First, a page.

1. The material that best suits your project. (Where will you be using the material and for what purpose? What is your budget?)
    2. How to measure your camlock fitting or pipe size. Ensure you know the necessary Threaded inside or outside diameter for the fitting.
    3. That you know how to order a camlock coupling. Find a reputable distributor, such as PVC Fittings Online that carries the size and material that you will need!

     

    To browse our catalog and order premium camlock couplings and caps at wholesale prices, check them out on our website!



  • When to Use Metal Valves - Common Metal Valve Applications



    stainless steel gate valveBefore discussing metal valve uses and the various jobs they do well, we should acknowledge the fact that many types of metals exist. Just like the category of "plastic" covers PVC, CPVC, ABS, polypropylene (PP), etc., "metal" includes cast & ductile iron, brass, bronze, carbon & stainless steel, and more! Knowing exactly when to use metal valves requires knowledge of the metal and the medium.

    This blog post discusses different metal valve applications that, for one reason or another, plastic valves cannot handle. Countless specific jobs exist for metal valves, but we will focus on a broader view of applications. Diving into every single job would take far too long. But let's dig deeper into the different materials used and when to use metal valves!

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  • Common Uses for Butterfly Valves



     

    CPVC butterfly valve lug styleUsing PVC valves to control water in a system is not difficult and can be extremely rewarding when done correctly. These valves are especially useful in home irrigation & gardening systems, homemade fish tanking piping, and other such home applications. Today we will be looking at a few different butterfly valve applications and why these pieces of equipment are so useful.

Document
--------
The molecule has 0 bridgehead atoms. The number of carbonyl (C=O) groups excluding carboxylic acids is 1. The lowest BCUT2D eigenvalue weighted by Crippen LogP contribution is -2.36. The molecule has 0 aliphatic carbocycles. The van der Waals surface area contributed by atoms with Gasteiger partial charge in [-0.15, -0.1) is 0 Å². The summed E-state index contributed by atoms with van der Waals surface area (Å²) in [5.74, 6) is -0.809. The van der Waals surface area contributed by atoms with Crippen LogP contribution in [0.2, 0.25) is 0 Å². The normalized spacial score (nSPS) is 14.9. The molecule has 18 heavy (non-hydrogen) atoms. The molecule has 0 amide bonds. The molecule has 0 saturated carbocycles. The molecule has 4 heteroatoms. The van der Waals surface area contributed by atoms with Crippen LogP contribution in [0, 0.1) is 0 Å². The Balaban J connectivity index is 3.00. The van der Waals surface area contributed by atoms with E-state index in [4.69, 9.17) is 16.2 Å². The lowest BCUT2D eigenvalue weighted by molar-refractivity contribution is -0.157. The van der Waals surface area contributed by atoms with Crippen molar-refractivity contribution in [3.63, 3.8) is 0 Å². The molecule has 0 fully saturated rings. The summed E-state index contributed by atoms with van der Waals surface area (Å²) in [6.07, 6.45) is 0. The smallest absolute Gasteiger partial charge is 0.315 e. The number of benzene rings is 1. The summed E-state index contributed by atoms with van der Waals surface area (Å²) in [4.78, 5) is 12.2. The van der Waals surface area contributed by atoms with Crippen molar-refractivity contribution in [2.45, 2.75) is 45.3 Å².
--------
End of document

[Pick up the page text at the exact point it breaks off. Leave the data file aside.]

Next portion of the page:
Many valves are made from PVC or CPVC including butterfly valves, ball valves, check valves, and more. Each type has it's own strengths and weaknesses, but butterfly valves are unique in their body style and the way they regulate flow. With a quarter-turn disc that sits amid liquid flow even while open, nothing else is quite like a butterfly valve. Further down we will discuss "wafer butterfly valves vs. lug butterfly valves," but first let's look at some uses for butterfly valves!

    Common Butterfly Valve Applications

    Butterfly valves are a quarter-turn valve that has a plastic or metal disc in the middle that rotates on a metal rod or "stem." If the stem is the body of the butterfly, then the disc is the "wings." Because the disc always sits in the middle of the pipeline, the fluid is slowed slightly as it rushes through an open valve. The following examples are a few jobs -- some specific and some general -- that butterfly valves are perfect for!

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  • Bronze vs. Brass Valves: What's the Difference?



    Bronze and brass are easy to get confused. They look similar, have similar-sounding names, and are used for many similar applications. These materials, while sharing many positive qualities, are not identical. There is more than one difference between bronze and brass valves, but not everybody knows about them. While both materials are alloys that incorporate a generous amount of copper, they differ in price and properties.

    What is Bronze?

    bronze vs. brass valvesBronze is one of the original metal alloys. Using copper and tin, metal workers developed a material that was both strong and malleable, meaning it would not crack as easily as something like iron. Bronze has not changed very much, aside from the reduced amounts of lead and the occasional addition of manganese, aluminum, or nickel. Parts made of this material can only be manufactured by casting the material into a mold or by machining a pre-cast bronze ingot.